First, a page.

By Modupe Gbadeyanka
Chairman of the South-West zone of the Nigeria Union of Petroleum and Natural Gas Workers (NUPENG), Mr Tokunbo Korodo, has disclosed that the union would embark on a three-day nationwide warning strike from Monday, January 9, 2017.
The strike, according to Mr Korodo, is to kick against the anti-labour practice of International Oil Companies (IOCs).
Speaking in Lagos, the union leader noted that the warning strike was inevitable because all other options had failed.
“We are not gaining anything by going on strike because it is not a joyful thing but as a union, we have to protect and fight for the welfare of our members.
“We have sensitised the public and also sought the intervention of the Federal Government over the anti-labour activities of the IOCs on our members but we are not getting results.
“Our members that put in their best within the duration of time they worked were not paid their severance packages by their employers when they sacked them,” he said.
Speaking further, Mr Korodo lamented that, “250 members of our union were affected by the divestment by Chevron Nigeria Ltd., in the South-East and this is giving us a serious concern because they cannot feed their families.”
According to him, Minister of Labour, Mr Chris Ngige, had asked all parties to maintain the status quo ante and was adhered to as a show of respect for authority, but said the IOCs seem to be above the law or more powerful than the government.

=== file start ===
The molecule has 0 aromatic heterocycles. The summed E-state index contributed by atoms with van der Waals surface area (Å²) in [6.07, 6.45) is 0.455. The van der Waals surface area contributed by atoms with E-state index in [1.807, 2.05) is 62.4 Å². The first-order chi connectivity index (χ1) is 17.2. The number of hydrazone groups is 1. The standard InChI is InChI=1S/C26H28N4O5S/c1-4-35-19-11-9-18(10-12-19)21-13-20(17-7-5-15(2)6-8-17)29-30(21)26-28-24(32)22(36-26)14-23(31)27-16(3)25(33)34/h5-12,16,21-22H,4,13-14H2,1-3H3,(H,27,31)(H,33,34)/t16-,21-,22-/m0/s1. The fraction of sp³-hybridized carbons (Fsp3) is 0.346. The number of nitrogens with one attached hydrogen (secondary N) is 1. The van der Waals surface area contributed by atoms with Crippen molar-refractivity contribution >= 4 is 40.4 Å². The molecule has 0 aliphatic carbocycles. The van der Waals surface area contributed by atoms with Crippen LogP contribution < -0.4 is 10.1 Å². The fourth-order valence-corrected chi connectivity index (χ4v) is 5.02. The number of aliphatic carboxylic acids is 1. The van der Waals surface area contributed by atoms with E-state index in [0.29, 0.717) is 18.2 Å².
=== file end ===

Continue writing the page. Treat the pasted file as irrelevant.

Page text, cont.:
“They failed to maintain the status-quo ante being amicably agreed to both parties. Chevron had to tell our 250 members that their contract with it was no more binding on it because it cannot trace the company that employed them as contract workers for it.
“The minister said that Chevron had to pay the sacked workers but its management refused to comply.
“It got to a time when Ngige called for a meeting in Abuja to mediate; at times its representatives would not show up.
“We would risk our lives and resources to Abuja, no IOCs member would come. Even when their representatives came, they would be those without a mandate to represent the organization just to frustrate the discussion,” he said.
He urged members of the public not “to see the strike as if we are unnecessarily punishing Nigerians.
“That’s why we are using this period to protest by asking tanker drivers to hang green leaves on their trucks and our members to wear red cloth.
“By next year, if our grievances are not addressed within this period, we will proceed on a three-day warning strike.
“If the government and people concerned are not able to apprehend and resolve it, we may be forced to turn the strike into an indefinite one.”
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